‘Creating’ Controversy: 5 Boundary-pushing Artists you Should know About

Good art does not only satisfy the eyes, it stimulates the mind as well. But, who defines which art is good and which is bad? Since our perception of good and bad is highly subjective, very often powerful pieces of art are termed controversial or sub-standard. However, one cannot deny the ripples created by a powerful piece of art. When this happens, it matters not what society thinks about the artwork or artist, because the artwork has clawed a space for itself in our consciousness. Here are some artists who’ve succeeded in doing this repeatedly and even though not all of us will love their work, we cannot deny the power and boldness of their creations.

Guerrilla Girls

Although the name sounds pretty fierce, the get-up of these girls is quite humorous. Whenever in public, members of the group unfailingly sport a large Gorilla head for a mask to conceal their identities. This ploy, they say, protects them from being targeted by aggressive critics and also lightens things up by providing a dose of humor. The issues their fighting against, however, are of serious importance. Through interviews, art works and awareness campaigns, they highlight sexist and racist biases that permeate the art world. In the past, their campaigns have helped draw attention towards discrepancies in the number of works of male and female artists displayed in museums. Their keen eye also keeps watch on similar biases in Hollywood and theatre.

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Tracey Emin

An artist who never fails to scandalize viewers, whether through her artwork or interviews, Tracey has always believed in portraying the most honest version of her life and self. Her artwork is confessional and autobiographical and doesn’t shy away from exploring subjects that are controversial and considered taboo. Her works like ‘Everyone I Have Ever Slept With’ and ‘My Bed’ explore the role of personal experience in creating art. Both projects reveal intimate details about the artist’s life and invite the viewer to form relatable connections with the artist through these brutally honest pieces of art.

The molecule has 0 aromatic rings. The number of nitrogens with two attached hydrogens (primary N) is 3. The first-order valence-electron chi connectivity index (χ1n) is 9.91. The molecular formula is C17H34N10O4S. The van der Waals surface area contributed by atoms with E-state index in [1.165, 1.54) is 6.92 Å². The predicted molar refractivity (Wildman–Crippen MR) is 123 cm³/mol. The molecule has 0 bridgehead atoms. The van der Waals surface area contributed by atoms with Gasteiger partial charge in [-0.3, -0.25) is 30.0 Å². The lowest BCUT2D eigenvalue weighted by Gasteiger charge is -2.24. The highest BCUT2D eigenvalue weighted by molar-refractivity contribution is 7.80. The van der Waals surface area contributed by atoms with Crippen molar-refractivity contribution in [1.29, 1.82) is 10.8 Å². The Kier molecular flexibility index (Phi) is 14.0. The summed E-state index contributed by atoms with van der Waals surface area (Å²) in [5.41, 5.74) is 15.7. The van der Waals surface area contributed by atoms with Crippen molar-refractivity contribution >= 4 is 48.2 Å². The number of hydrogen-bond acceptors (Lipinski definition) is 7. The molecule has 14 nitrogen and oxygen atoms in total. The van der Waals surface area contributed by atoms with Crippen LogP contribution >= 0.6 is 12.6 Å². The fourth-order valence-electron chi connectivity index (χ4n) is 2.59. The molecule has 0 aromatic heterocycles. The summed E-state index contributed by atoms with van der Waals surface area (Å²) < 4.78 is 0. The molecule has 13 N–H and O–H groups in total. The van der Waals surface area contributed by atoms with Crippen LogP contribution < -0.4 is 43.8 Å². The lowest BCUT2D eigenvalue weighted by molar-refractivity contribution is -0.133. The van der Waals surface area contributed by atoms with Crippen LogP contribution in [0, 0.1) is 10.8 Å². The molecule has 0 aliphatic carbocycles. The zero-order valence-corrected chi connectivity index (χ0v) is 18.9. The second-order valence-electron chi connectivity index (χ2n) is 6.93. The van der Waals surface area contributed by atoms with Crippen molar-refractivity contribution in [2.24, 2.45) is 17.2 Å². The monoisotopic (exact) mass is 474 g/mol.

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Robert Mapplethorpe

Robert Mapplethorpe was one of the most shocking photographers of our time. His work impacts current sensibilities in the manner that Gustave Courbet’s L’Origine du Monde impacted viewers in the 1860s. Robert’s photography was controversial and explicit. His photographic oeuvre explored and questioned conventional notions of gender, sex and morality. His bold depiction of homosexuality has done much for gay liberation. But, apart from willfully courting controversy to draw attention to issues, Robert is also known for his keen sense of light and form which helped him create interesting compositions. He has photographed some of the most renowned artists, musicians and actors of his time.

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Marc Quinn

Marc Quinn is a sculptor and visual artist. His work is shocking because he uses unconventional materials for building his sculptures, which include blood, ice and feces. His most scandalizing sculpture is titled ‘Self’ which is actually a self-portrait made using nine litres of his own blood. The blood was extracted over a period of nine months and the sculpture is maintained in a refrigeration unit. He creates such a sculpture every five years and hope that these ‘bloody’ creations of his reminds the viewer of the frailty of existence.

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Damien Hirst

A lot of this artist’s work explores the theme of death. He is known to dissect and preserve animals to explore this theme of brevity of life. He has preserved a sheep, cow and shark in formaldehyde. His most talked about work remains ‘The Physical Impossibility of Death in the Mind of Someone Living’ which sees a 14-ft long Tiger shark suspended mid-tank in a solution of formaldehyde. The artwork is said to explore the concepts of death and memory. The solution, which will eventually degrade the shark’s body is very much like our memory. Eventually, it fades and no matter how much we try to preserve our body or the memory of our existence, our bodies and even the memory of our existence will cease to exist after a period of time.

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